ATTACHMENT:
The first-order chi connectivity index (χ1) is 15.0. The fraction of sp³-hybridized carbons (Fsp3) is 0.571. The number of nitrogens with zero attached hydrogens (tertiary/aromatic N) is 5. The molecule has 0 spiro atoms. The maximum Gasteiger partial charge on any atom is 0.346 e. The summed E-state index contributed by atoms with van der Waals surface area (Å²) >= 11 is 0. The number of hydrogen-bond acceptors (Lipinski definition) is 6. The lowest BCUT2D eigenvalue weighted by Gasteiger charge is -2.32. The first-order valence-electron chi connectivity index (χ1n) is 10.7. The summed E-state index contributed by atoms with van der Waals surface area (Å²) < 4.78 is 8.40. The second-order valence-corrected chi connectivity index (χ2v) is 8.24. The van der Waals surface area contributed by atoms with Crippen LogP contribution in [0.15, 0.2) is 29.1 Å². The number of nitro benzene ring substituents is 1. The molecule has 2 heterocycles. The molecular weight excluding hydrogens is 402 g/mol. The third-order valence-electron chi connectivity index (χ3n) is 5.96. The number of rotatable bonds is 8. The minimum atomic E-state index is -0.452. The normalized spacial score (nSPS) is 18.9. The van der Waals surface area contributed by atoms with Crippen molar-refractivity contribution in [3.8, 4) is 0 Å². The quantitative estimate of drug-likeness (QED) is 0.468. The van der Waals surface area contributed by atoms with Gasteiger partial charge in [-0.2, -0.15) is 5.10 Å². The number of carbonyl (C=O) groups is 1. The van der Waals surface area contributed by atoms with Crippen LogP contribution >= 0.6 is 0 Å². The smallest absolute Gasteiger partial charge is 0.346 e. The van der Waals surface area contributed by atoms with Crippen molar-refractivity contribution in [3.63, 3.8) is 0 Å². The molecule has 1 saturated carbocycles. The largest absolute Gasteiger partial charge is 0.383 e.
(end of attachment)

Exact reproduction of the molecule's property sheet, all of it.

The first-order chi connectivity index (χ1) is 15.0. The fraction of sp³-hybridized carbons (Fsp3) is 0.571. The number of nitrogens with zero attached hydrogens (tertiary/aromatic N) is 5. The molecule has 0 spiro atoms. The maximum Gasteiger partial charge on any atom is 0.346 e. The summed E-state index contributed by atoms with van der Waals surface area (Å²) >= 11 is 0. The number of hydrogen-bond acceptors (Lipinski definition) is 6. The lowest BCUT2D eigenvalue weighted by Gasteiger charge is -2.32. The first-order valence-electron chi connectivity index (χ1n) is 10.7. The summed E-state index contributed by atoms with van der Waals surface area (Å²) < 4.78 is 8.40. The second-order valence-corrected chi connectivity index (χ2v) is 8.24. The van der Waals surface area contributed by atoms with Crippen LogP contribution in [0.15, 0.2) is 29.1 Å². The number of nitro benzene ring substituents is 1. The molecule has 2 heterocycles. The molecular weight excluding hydrogens is 402 g/mol. The third-order valence-electron chi connectivity index (χ3n) is 5.96. The number of rotatable bonds is 8. The minimum atomic E-state index is -0.452. The normalized spacial score (nSPS) is 18.9. The van der Waals surface area contributed by atoms with Crippen molar-refractivity contribution in [3.8, 4) is 0 Å². The quantitative estimate of drug-likeness (QED) is 0.468. The van der Waals surface area contributed by atoms with Gasteiger partial charge in [-0.2, -0.15) is 5.10 Å². The number of carbonyl (C=O) groups is 1. The van der Waals surface area contributed by atoms with Crippen LogP contribution >= 0.6 is 0 Å². The smallest absolute Gasteiger partial charge is 0.346 e. The van der Waals surface area contributed by atoms with Crippen molar-refractivity contribution in [3.63, 3.8) is 0 Å². The molecule has 1 saturated carbocycles. The largest absolute Gasteiger partial charge is 0.383 e.